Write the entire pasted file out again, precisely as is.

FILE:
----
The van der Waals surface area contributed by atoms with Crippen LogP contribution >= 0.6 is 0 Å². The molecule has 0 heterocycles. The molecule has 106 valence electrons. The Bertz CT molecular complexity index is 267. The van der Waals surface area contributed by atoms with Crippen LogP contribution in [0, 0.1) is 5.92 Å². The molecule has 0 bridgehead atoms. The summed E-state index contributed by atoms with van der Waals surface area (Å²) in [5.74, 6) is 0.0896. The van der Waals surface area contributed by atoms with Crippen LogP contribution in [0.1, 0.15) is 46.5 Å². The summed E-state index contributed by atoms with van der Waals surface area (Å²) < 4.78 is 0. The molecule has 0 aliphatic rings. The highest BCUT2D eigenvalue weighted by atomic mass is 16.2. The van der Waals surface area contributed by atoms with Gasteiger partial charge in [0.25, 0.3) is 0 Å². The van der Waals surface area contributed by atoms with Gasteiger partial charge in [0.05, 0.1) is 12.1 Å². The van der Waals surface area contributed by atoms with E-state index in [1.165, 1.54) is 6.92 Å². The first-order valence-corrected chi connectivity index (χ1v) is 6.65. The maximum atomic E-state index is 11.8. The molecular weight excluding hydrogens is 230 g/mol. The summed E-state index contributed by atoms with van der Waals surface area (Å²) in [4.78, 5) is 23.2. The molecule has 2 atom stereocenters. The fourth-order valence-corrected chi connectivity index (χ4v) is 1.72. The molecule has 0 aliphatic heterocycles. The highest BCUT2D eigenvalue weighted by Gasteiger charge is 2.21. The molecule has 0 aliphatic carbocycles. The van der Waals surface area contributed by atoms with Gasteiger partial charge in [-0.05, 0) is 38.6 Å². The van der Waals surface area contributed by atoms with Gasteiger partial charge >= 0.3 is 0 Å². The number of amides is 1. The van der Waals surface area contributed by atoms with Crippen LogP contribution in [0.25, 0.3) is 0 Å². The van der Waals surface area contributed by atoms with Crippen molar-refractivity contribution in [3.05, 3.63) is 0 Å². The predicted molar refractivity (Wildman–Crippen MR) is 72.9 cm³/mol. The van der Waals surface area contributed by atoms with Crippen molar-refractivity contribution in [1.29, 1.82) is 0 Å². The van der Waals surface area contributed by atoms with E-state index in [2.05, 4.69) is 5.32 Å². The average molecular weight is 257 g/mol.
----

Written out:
The van der Waals surface area contributed by atoms with Crippen LogP contribution >= 0.6 is 0 Å². The molecule has 0 heterocycles. The molecule has 106 valence electrons. The Bertz CT molecular complexity index is 267. The van der Waals surface area contributed by atoms with Crippen LogP contribution in [0, 0.1) is 5.92 Å². The molecule has 0 bridgehead atoms. The summed E-state index contributed by atoms with van der Waals surface area (Å²) in [5.74, 6) is 0.0896. The van der Waals surface area contributed by atoms with Crippen LogP contribution in [0.1, 0.15) is 46.5 Å². The summed E-state index contributed by atoms with van der Waals surface area (Å²) < 4.78 is 0. The molecule has 0 aliphatic rings. The highest BCUT2D eigenvalue weighted by atomic mass is 16.2. The van der Waals surface area contributed by atoms with Gasteiger partial charge in [0.25, 0.3) is 0 Å². The van der Waals surface area contributed by atoms with Gasteiger partial charge in [0.05, 0.1) is 12.1 Å². The van der Waals surface area contributed by atoms with E-state index in [1.165, 1.54) is 6.92 Å². The first-order valence-corrected chi connectivity index (χ1v) is 6.65. The maximum atomic E-state index is 11.8. The molecular weight excluding hydrogens is 230 g/mol. The summed E-state index contributed by atoms with van der Waals surface area (Å²) in [4.78, 5) is 23.2. The molecule has 2 atom stereocenters. The fourth-order valence-corrected chi connectivity index (χ4v) is 1.72. The molecule has 0 aliphatic heterocycles. The highest BCUT2D eigenvalue weighted by Gasteiger charge is 2.21. The molecule has 0 aliphatic carbocycles. The van der Waals surface area contributed by atoms with Gasteiger partial charge in [-0.05, 0) is 38.6 Å². The van der Waals surface area contributed by atoms with Gasteiger partial charge >= 0.3 is 0 Å². The number of amides is 1. The van der Waals surface area contributed by atoms with Crippen LogP contribution in [0.25, 0.3) is 0 Å². The van der Waals surface area contributed by atoms with Crippen molar-refractivity contribution in [3.05, 3.63) is 0 Å². The predicted molar refractivity (Wildman–Crippen MR) is 72.9 cm³/mol. The van der Waals surface area contributed by atoms with Crippen molar-refractivity contribution in [1.29, 1.82) is 0 Å². The van der Waals surface area contributed by atoms with E-state index in [2.05, 4.69) is 5.32 Å². The average molecular weight is 257 g/mol.